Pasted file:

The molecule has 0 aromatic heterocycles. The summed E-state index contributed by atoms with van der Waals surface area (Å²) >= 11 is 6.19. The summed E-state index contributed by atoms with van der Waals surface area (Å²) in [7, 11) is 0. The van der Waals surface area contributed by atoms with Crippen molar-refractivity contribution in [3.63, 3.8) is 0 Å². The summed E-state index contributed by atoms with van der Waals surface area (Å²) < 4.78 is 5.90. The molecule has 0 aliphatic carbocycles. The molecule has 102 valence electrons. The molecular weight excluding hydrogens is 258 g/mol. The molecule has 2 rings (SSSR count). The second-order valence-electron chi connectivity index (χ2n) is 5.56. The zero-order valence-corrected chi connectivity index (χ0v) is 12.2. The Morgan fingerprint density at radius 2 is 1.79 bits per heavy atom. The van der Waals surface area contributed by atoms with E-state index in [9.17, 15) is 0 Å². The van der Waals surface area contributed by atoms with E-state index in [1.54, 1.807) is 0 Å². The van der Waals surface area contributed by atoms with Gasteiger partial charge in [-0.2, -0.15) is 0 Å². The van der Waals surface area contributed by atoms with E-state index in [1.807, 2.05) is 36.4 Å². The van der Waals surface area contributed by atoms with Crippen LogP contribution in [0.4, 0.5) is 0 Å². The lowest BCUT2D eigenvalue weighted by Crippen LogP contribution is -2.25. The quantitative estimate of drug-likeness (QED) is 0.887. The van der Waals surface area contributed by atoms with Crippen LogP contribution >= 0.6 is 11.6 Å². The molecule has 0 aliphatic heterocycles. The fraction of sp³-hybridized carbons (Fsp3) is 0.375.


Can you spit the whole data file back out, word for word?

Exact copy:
The molecule has 0 aromatic heterocycles. The summed E-state index contributed by atoms with van der Waals surface area (Å²) >= 11 is 6.19. The summed E-state index contributed by atoms with van der Waals surface area (Å²) in [7, 11) is 0. The van der Waals surface area contributed by atoms with Crippen molar-refractivity contribution in [3.63, 3.8) is 0 Å². The summed E-state index contributed by atoms with van der Waals surface area (Å²) < 4.78 is 5.90. The molecule has 0 aliphatic carbocycles. The molecule has 102 valence electrons. The molecular weight excluding hydrogens is 258 g/mol. The molecule has 2 rings (SSSR count). The second-order valence-electron chi connectivity index (χ2n) is 5.56. The zero-order valence-corrected chi connectivity index (χ0v) is 12.2. The Morgan fingerprint density at radius 2 is 1.79 bits per heavy atom. The van der Waals surface area contributed by atoms with E-state index in [9.17, 15) is 0 Å². The van der Waals surface area contributed by atoms with E-state index in [1.54, 1.807) is 0 Å². The van der Waals surface area contributed by atoms with Gasteiger partial charge in [-0.2, -0.15) is 0 Å². The van der Waals surface area contributed by atoms with E-state index in [1.807, 2.05) is 36.4 Å². The van der Waals surface area contributed by atoms with Crippen LogP contribution in [0.4, 0.5) is 0 Å². The lowest BCUT2D eigenvalue weighted by Crippen LogP contribution is -2.25. The quantitative estimate of drug-likeness (QED) is 0.887. The van der Waals surface area contributed by atoms with Crippen LogP contribution >= 0.6 is 11.6 Å². The molecule has 0 aliphatic heterocycles. The fraction of sp³-hybridized carbons (Fsp3) is 0.375.